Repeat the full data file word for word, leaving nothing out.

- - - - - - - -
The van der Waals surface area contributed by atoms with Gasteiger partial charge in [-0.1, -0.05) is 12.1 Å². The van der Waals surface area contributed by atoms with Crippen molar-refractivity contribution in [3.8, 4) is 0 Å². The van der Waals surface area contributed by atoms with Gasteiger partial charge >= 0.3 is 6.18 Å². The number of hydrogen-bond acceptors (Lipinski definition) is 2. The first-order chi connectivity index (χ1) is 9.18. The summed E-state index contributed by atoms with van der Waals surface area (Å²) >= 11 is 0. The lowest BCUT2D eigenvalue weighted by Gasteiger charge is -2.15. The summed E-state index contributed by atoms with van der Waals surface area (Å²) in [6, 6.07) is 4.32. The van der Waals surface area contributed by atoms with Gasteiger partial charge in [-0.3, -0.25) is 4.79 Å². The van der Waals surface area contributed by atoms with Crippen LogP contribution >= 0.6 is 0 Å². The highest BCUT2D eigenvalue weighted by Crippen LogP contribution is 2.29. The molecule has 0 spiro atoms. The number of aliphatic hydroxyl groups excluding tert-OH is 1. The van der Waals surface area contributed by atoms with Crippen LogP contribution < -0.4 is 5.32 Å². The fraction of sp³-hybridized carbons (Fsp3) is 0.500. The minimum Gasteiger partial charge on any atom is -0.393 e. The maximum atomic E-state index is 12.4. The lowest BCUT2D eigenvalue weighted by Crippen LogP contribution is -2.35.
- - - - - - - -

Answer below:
The van der Waals surface area contributed by atoms with Gasteiger partial charge in [-0.1, -0.05) is 12.1 Å². The van der Waals surface area contributed by atoms with Crippen molar-refractivity contribution in [3.8, 4) is 0 Å². The van der Waals surface area contributed by atoms with Gasteiger partial charge >= 0.3 is 6.18 Å². The number of hydrogen-bond acceptors (Lipinski definition) is 2. The first-order chi connectivity index (χ1) is 9.18. The summed E-state index contributed by atoms with van der Waals surface area (Å²) >= 11 is 0. The lowest BCUT2D eigenvalue weighted by Gasteiger charge is -2.15. The summed E-state index contributed by atoms with van der Waals surface area (Å²) in [6, 6.07) is 4.32. The van der Waals surface area contributed by atoms with Gasteiger partial charge in [-0.3, -0.25) is 4.79 Å². The van der Waals surface area contributed by atoms with Crippen LogP contribution >= 0.6 is 0 Å². The highest BCUT2D eigenvalue weighted by Crippen LogP contribution is 2.29. The molecule has 0 spiro atoms. The number of aliphatic hydroxyl groups excluding tert-OH is 1. The van der Waals surface area contributed by atoms with Crippen LogP contribution < -0.4 is 5.32 Å². The fraction of sp³-hybridized carbons (Fsp3) is 0.500. The minimum Gasteiger partial charge on any atom is -0.393 e. The maximum atomic E-state index is 12.4. The lowest BCUT2D eigenvalue weighted by Crippen LogP contribution is -2.35.